Odd Bedfellows: The Unlikely (but Necessary) Probabilities of Art, Space, and Listening
A discussion with Ng Hui Ying.

“What is art? What is political art? What is a conscious understanding of alternative forms that differ from what you believe in?

What is that visceral response you get when you see progressive values cut and pasted into a pastiche that’s all wrong, or worse, represented together with hugely privileged individuals? Is snark, in response, right? (Should there be a right or wrong? Is there?)

Art has always been a home for things less easily articulated or expressed. But the production of art itself, its entry into space, and the maintenance of that space – how do we make space for art, and keep space? What are the politics of it?

I hope, this evening, to talk* broadly about the ways we construct our worlds – the worlds we create and shape for ourselves, the worlds that include our alliances and monsters. I’ll look at 2 examples that have happened in the public sphere recently – one online and one in a physical setting.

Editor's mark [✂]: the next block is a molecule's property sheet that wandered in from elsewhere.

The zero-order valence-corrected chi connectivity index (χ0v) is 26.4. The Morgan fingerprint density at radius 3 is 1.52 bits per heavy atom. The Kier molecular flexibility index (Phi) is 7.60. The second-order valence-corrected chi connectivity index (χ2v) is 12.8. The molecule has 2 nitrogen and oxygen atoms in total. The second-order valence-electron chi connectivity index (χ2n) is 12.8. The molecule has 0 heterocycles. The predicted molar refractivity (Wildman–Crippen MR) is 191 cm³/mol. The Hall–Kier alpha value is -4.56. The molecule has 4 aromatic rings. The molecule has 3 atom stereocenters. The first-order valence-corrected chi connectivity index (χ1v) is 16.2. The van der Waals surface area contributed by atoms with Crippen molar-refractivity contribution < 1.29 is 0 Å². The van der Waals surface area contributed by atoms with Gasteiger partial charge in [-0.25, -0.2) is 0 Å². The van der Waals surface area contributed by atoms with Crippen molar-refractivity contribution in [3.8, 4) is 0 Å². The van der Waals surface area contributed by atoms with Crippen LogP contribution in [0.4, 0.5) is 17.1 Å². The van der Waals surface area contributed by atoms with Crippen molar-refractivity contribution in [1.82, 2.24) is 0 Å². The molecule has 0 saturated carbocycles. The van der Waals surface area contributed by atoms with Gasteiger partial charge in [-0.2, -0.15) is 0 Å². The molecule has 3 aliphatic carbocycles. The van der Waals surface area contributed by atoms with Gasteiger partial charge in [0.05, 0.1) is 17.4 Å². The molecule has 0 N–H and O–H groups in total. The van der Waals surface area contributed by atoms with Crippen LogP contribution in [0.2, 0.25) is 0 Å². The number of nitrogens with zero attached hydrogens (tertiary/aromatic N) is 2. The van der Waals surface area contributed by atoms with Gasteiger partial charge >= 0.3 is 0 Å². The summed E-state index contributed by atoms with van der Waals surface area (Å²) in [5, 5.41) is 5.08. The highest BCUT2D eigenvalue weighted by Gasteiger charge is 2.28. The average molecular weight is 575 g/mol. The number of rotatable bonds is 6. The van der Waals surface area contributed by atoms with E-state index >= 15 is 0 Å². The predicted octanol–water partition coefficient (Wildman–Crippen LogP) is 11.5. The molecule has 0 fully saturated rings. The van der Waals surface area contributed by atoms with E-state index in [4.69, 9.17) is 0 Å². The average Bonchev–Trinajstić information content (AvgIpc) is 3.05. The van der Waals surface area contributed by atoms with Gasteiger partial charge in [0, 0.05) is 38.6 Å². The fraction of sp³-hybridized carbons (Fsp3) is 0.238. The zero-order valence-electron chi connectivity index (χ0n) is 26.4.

I focus our attention on the emotions and actions we take around collective governance – withdrawal: cynicism, stereotype and heuristic, disgust, and approaching: being open (but standing firm), listening, a kernel of faith that change is possible. To make a statement – any statement –, what do we listen for, whom do we speak to? Ultimately, how do we forge solidarities through critique that rightly remains critical, but that works with the broader picture in mind?”

*Less a talk, more a discussion

[Image credit: Saburo Murakami’s “Hako” (or “Box”), created 1956, showcased at the 53rd Venice Biennale in 2009
[Part of Survey: Space, Sharing, Haunting curated by Post-Museum}